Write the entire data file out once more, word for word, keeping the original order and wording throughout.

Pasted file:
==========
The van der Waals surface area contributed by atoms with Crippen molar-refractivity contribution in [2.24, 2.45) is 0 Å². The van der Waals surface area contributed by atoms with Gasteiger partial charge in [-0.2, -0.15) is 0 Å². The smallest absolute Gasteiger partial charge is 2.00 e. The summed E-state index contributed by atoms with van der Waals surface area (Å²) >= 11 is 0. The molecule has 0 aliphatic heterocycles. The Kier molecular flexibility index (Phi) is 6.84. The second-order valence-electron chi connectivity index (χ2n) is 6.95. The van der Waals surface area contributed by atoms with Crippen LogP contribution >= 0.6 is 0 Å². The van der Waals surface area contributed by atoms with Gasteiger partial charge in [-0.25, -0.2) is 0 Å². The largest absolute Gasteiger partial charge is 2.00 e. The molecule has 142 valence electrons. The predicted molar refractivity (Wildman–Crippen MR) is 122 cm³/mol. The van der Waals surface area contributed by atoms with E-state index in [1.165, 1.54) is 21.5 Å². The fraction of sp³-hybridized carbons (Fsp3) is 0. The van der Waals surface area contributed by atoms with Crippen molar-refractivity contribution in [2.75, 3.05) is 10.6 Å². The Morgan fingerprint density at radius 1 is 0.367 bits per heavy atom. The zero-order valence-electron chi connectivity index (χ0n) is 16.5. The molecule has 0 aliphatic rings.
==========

The van der Waals surface area contributed by atoms with Crippen molar-refractivity contribution in [2.24, 2.45) is 0 Å². The van der Waals surface area contributed by atoms with Gasteiger partial charge in [-0.2, -0.15) is 0 Å². The smallest absolute Gasteiger partial charge is 2.00 e. The summed E-state index contributed by atoms with van der Waals surface area (Å²) >= 11 is 0. The molecule has 0 aliphatic heterocycles. The Kier molecular flexibility index (Phi) is 6.84. The second-order valence-electron chi connectivity index (χ2n) is 6.95. The van der Waals surface area contributed by atoms with Crippen LogP contribution >= 0.6 is 0 Å². The van der Waals surface area contributed by atoms with Gasteiger partial charge in [-0.25, -0.2) is 0 Å². The largest absolute Gasteiger partial charge is 2.00 e. The molecule has 142 valence electrons. The predicted molar refractivity (Wildman–Crippen MR) is 122 cm³/mol. The van der Waals surface area contributed by atoms with E-state index in [1.165, 1.54) is 21.5 Å². The fraction of sp³-hybridized carbons (Fsp3) is 0. The van der Waals surface area contributed by atoms with Crippen molar-refractivity contribution in [2.75, 3.05) is 10.6 Å². The Morgan fingerprint density at radius 1 is 0.367 bits per heavy atom. The zero-order valence-electron chi connectivity index (χ0n) is 16.5. The molecule has 0 aliphatic rings.